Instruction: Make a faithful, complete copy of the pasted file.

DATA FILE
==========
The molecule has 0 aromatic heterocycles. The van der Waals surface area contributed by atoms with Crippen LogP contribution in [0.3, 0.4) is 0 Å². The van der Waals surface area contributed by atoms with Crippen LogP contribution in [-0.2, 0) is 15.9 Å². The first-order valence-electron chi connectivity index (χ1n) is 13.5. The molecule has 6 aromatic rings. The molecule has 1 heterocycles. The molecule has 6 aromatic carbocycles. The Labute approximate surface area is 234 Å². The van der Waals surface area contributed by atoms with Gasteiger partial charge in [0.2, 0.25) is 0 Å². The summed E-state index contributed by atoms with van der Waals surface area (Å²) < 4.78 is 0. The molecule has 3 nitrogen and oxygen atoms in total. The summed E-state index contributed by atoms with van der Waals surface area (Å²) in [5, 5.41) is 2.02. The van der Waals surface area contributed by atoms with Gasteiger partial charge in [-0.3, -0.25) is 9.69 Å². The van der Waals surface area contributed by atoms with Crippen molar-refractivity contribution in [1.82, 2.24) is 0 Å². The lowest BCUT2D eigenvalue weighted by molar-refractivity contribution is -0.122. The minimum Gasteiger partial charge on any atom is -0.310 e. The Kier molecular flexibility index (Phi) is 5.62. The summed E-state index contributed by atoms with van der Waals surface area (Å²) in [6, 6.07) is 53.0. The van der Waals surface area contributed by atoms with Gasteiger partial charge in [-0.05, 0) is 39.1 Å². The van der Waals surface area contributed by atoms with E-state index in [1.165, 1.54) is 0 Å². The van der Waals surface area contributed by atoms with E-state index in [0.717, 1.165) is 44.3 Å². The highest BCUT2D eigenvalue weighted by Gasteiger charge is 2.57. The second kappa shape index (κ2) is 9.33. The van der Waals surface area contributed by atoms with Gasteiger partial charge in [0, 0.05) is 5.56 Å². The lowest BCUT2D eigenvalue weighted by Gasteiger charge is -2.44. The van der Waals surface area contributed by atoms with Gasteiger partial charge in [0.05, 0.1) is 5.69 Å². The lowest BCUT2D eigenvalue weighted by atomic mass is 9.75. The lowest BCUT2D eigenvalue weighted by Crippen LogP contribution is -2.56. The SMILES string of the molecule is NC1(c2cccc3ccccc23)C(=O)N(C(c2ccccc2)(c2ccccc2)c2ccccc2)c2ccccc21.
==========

The molecule has 0 aromatic heterocycles. The van der Waals surface area contributed by atoms with Crippen LogP contribution in [0.3, 0.4) is 0 Å². The van der Waals surface area contributed by atoms with Crippen LogP contribution in [-0.2, 0) is 15.9 Å². The first-order valence-electron chi connectivity index (χ1n) is 13.5. The molecule has 6 aromatic rings. The molecule has 1 heterocycles. The molecule has 6 aromatic carbocycles. The Labute approximate surface area is 234 Å². The van der Waals surface area contributed by atoms with Gasteiger partial charge in [0.2, 0.25) is 0 Å². The summed E-state index contributed by atoms with van der Waals surface area (Å²) < 4.78 is 0. The molecule has 3 nitrogen and oxygen atoms in total. The summed E-state index contributed by atoms with van der Waals surface area (Å²) in [5, 5.41) is 2.02. The van der Waals surface area contributed by atoms with Gasteiger partial charge in [-0.3, -0.25) is 9.69 Å². The van der Waals surface area contributed by atoms with Crippen molar-refractivity contribution in [1.82, 2.24) is 0 Å². The lowest BCUT2D eigenvalue weighted by molar-refractivity contribution is -0.122. The minimum Gasteiger partial charge on any atom is -0.310 e. The Kier molecular flexibility index (Phi) is 5.62. The summed E-state index contributed by atoms with van der Waals surface area (Å²) in [6, 6.07) is 53.0. The van der Waals surface area contributed by atoms with Gasteiger partial charge in [-0.05, 0) is 39.1 Å². The van der Waals surface area contributed by atoms with E-state index in [1.165, 1.54) is 0 Å². The van der Waals surface area contributed by atoms with E-state index in [0.717, 1.165) is 44.3 Å². The highest BCUT2D eigenvalue weighted by Gasteiger charge is 2.57. The second kappa shape index (κ2) is 9.33. The van der Waals surface area contributed by atoms with Gasteiger partial charge in [0, 0.05) is 5.56 Å². The lowest BCUT2D eigenvalue weighted by Gasteiger charge is -2.44. The van der Waals surface area contributed by atoms with Gasteiger partial charge in [0.05, 0.1) is 5.69 Å². The lowest BCUT2D eigenvalue weighted by atomic mass is 9.75. The lowest BCUT2D eigenvalue weighted by Crippen LogP contribution is -2.56. The SMILES string of the molecule is NC1(c2cccc3ccccc23)C(=O)N(C(c2ccccc2)(c2ccccc2)c2ccccc2)c2ccccc21.